After a child support hearing, a judge will sign an order compelling the non-custodial parent to pay the parent with custody for childcare-related costs. These costs are referred to as “child support payments,” and each state has a different method for calculating how much has to be paid.
The judge typically directs payments to be made prospectively under a child support judgment. This implies that after the order is signed, the duty to pay “kicks in.” A judge may in rare cases demand that retroactive payments be paid.
In this article, we will take a deep dive into everything about retroactive child support, arrears, and back pay.
What is Retroactive Child Support?
Retroactive child support is expenditure incurred for a duration of time before the child maintenance order went into effect. thIn other words, these are sums of money that the non-custodial parent might be required to pay towards the upkeep of their child, but a court has not yet mandated that they do so.
A circumstance where the Court mandates that child support must be paid starting from the date of separation, even though the official order may not have been issued for a few weeks or months, is an example of this type of order. It may also be necessary for the non-custodial parent to pay for the mother’s uninsured prenatal or postnatal costs.
Difference Between Arrears, Retroactive, and Back Child Support
The main difference between them is that child support arrears are the amount owed after the judge enters a child support order; while retroactive child support is payments the non-custodial parent is supposed to make for the child’s upkeep, but has not done that yet and is not in default of any laws since there is no court order to that effect.
It is possible for parents to agree on child support, or a court may order it to be paid moving forward, typically once each month. In most cases, however, retroactive payment agreements are reached between parents or with independent negotiators, hence the likelihood why deadbeat parents flout them.
Who Receives Retroactive Support?
Three people/entities are the possible recipients of retroactive child support based on the custody arrangement in practice and the final judgment. That is:
- The custodial parent is entitled to retroactive support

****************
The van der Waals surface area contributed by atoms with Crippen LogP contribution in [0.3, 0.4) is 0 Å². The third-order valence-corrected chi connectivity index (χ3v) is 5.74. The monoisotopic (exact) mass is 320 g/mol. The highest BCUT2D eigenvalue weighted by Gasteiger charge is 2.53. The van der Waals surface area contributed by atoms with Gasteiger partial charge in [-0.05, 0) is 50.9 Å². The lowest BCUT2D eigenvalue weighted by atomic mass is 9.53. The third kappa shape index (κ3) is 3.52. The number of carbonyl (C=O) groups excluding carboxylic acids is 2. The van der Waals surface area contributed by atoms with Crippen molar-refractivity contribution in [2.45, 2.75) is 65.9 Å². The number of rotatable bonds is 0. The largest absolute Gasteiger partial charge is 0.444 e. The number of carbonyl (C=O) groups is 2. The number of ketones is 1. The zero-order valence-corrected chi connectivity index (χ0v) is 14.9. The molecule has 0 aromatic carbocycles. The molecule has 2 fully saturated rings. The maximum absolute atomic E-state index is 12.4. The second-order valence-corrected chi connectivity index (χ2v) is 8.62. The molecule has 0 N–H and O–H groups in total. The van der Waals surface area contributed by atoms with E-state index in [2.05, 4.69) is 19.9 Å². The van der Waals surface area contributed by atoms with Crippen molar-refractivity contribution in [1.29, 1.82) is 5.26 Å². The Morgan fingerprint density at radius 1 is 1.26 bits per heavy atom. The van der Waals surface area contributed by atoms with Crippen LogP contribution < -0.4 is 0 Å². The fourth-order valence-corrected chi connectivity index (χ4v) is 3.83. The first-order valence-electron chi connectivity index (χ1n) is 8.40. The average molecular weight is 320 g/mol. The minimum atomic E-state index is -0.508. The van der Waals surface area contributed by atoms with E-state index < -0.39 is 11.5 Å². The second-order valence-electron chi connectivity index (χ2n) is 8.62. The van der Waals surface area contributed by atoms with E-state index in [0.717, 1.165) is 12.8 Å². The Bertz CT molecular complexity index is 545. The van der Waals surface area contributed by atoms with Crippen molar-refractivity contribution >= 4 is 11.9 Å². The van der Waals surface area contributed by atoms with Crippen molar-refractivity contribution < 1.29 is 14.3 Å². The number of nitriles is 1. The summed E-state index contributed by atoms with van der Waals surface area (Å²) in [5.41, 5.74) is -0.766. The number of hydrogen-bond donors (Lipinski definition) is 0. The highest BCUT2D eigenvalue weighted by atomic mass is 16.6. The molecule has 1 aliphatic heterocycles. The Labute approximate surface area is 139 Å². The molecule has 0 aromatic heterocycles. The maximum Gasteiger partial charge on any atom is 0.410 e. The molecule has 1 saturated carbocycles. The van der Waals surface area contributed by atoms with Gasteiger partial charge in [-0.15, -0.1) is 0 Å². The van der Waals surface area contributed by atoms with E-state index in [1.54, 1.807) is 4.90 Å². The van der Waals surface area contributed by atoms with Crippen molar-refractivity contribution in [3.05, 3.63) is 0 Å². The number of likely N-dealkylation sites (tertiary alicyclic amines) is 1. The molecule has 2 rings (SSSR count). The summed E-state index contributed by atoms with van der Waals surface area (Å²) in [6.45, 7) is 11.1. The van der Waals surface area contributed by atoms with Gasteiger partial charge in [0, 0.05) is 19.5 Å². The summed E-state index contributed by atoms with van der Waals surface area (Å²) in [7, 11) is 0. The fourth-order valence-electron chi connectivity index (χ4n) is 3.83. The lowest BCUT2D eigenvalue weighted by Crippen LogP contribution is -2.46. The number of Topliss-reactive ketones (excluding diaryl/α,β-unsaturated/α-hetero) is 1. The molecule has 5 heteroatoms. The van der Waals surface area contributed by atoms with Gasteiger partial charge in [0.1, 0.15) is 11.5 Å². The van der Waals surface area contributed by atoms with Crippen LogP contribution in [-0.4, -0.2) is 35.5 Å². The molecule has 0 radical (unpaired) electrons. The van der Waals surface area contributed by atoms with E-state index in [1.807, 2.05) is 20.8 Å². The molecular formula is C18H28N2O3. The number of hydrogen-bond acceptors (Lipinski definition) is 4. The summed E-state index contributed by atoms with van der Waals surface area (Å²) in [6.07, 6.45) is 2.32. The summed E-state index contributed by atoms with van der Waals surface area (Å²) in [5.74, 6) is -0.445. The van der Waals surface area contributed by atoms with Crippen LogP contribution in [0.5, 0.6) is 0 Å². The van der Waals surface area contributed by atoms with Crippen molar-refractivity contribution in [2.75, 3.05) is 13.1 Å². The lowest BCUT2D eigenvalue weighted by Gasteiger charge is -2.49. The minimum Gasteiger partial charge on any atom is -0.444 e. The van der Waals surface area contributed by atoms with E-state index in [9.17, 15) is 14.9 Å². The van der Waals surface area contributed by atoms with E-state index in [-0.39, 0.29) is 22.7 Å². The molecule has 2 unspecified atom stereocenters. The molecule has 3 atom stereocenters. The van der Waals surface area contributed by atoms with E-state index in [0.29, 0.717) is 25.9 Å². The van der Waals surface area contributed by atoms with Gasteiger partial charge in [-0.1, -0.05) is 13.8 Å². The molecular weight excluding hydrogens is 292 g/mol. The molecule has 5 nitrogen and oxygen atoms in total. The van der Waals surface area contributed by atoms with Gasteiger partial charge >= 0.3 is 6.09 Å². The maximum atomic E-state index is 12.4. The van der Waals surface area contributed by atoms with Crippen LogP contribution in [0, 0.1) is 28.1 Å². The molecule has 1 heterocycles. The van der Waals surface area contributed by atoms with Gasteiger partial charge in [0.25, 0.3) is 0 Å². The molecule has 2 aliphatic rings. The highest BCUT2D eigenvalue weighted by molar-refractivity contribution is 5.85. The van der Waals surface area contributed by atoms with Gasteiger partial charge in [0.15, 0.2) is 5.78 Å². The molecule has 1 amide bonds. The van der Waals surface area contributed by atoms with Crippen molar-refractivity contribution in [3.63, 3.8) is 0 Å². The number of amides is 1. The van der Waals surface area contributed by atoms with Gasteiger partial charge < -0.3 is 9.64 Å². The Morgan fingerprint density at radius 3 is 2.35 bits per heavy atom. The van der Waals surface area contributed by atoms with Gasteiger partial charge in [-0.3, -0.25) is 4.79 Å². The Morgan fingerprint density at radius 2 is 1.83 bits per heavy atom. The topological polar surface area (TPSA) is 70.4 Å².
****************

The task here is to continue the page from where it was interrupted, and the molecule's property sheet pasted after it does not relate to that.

- A caregiver with custody rights
- The state, if a parent was legally required to provide for the child while the custodial parent was receiving public assistance (benefits). In a way, the child support payment, if it is mandated, reimburses the State for the money used to provide public assistance to the custodial parent.
How to Get Back Child Support
Retroactive child support or arrears payments may be agreed upon by the spouses or imposed by the court in a divorce judgment or legal separation agreement. Thanks to a number of laws, back payment orders are easily enforceable across the country.
But in spite of these initiatives, “deadbeat parents,” who regularly fail to pay their obligations in full or at all, perpetuate their delinquencies. Therefore, additional measures are possible for the collection of such back child support obligations:
- Withholding and/or Garnishment of Wage
- Withholding Other Income Sources
- Tax Refunds Interception
- Placing Liens on Property
- Revocation of Licenses
- Bank Accounts Freezing
- Interstate Enforcement using UIFSA
- Using Child Support Enforcement Agencies
- Using Debt Collection Agencies and
- Contempt of Court Processes
Wage Withholding and/or Garnishment
All states allow for the receipt of court rulings ordering wage garnishment for unpaid child support. If the paying parent does not regularly change jobs and/or lose their job, this process of collecting past-due support payments is effective.
Withholding Other Income Sources
State authorities may also withhold funds other than typical income to cover outstanding child support. Additionally, the state agency has the authority to direct payment withholding for any of the following:
– commissions earned
– employer incentives
– pension advantages
– retirement savings
– remuneration for employees
– disability compensation
– benefits for veterans, and
– military salary
Intercepting Tax Refunds
State and federal governments are also allowed to confiscate a delinquent parent’s expected sizable tax refund in order to collect back child support payments.
Placing Liens on Property
States have the authority to issue liens on the real estate and vehicles owned by defaulting parents. A “lien” is a claim made on property that restricts the sale or transfer of the asset until a debt (such as child support payments) has been paid in full. If the obligation is not paid, the property may be “foreclosed,” or sold, with the revenues going toward the obligation.